Friday, February 20, 2015

Working Longer as Jobs Contract

from the New York Times

In recent years, many retirement experts have been giving the same unwelcome advice:
 American workers who are not as rich as Warren Buffet should retire three or so years
 later than they had planned — to ensure that they have a large enough nest egg.

A recent AARP survey found that the economic slump has been badly squeezing the
 nation’s 78 million baby boomers, those born between 1946 and 1964. In the survey,
20 percent of boomers said they had stopped contributing to retirement plans, 34 percent
said they were thinking of delaying retirement and 27 percent acknowledged problems
paying rent and mortgages.

Read the entire article

Wednesday, February 4, 2015

7 Steps to a Successful Encore Career

It's little wonder that baby boomers are flocking to second careers, 60 being the new 40 and all.

In addition to crunching the numbers before you punch out of your current job, there are a handful of less obvious considerations which, left unaddressed, could not only scuttle your startup but endanger your retirement. Health insurance and education costs, financing options, tax implications and Social Security timing all play vital roles in whether your new venture will sizzle or fizzle.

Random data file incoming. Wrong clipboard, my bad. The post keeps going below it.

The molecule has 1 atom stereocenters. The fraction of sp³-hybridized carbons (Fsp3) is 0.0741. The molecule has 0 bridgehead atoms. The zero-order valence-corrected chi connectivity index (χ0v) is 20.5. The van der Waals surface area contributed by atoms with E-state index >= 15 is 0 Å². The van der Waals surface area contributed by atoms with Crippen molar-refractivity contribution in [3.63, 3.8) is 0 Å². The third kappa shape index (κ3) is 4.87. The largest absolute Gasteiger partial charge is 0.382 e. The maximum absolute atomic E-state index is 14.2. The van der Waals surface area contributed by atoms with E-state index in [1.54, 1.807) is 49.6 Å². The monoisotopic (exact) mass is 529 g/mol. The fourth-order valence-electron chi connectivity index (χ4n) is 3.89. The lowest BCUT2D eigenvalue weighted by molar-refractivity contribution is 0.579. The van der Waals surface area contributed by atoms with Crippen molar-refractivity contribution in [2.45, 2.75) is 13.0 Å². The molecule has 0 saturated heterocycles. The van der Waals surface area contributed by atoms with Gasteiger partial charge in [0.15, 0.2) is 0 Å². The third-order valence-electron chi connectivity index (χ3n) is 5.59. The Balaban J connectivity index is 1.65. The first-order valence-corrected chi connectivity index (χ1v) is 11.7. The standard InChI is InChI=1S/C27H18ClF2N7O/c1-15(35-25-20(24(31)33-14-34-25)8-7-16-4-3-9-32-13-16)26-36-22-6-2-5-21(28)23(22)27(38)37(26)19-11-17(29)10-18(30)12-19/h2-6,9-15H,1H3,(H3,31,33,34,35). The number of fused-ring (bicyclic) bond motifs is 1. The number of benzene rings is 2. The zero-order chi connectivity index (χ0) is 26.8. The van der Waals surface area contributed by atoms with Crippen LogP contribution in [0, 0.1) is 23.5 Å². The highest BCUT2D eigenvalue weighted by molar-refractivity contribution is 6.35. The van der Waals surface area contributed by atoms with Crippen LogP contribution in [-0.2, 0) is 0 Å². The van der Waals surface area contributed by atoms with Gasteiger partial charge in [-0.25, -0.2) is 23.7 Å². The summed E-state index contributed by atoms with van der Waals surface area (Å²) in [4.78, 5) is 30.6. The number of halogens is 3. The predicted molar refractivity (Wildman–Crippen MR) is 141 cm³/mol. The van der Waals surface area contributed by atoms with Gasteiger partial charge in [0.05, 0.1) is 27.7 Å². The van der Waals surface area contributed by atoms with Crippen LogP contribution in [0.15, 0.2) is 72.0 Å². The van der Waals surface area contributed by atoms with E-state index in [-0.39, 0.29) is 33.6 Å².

"Work is healthy as long as you feel you're in the driver's seat, and at 50 or 60 you can be, as long as you do your homework," says Kerry Hannon, author of "What's Next?" and "Great Jobs for Everyone 50+."

In the meantime, start to prepare your professional support network for your next chapter, advises Art Koff, CEO and founder of, a retiree job resource based in Chicago.

"You need to maintain your networking and continue to go to conventions and association meetings," he says. "It's totally necessary to maintain those contacts after you retire."  A lot may have changed since you first set your sights on your dream career. Use your last few years at your current job to explore whether that second act is still a good fit.

If you plan to simply hire on elsewhere, start by searching the job listings on, and  "That will rule out a lot of jobs that you might want but aren't equipped to handle and rule in some that maybe you weren't thinking of," says Koff. "It also gives an indication of how many of those jobs are out there."

To read the entire article on click here

Visit the RetiredBrains Website

If you're looking for a job, caring for an aging parent, are worried about memory loss, have arthitis pain, planning a vacation or even want to continue your education, the information you need is at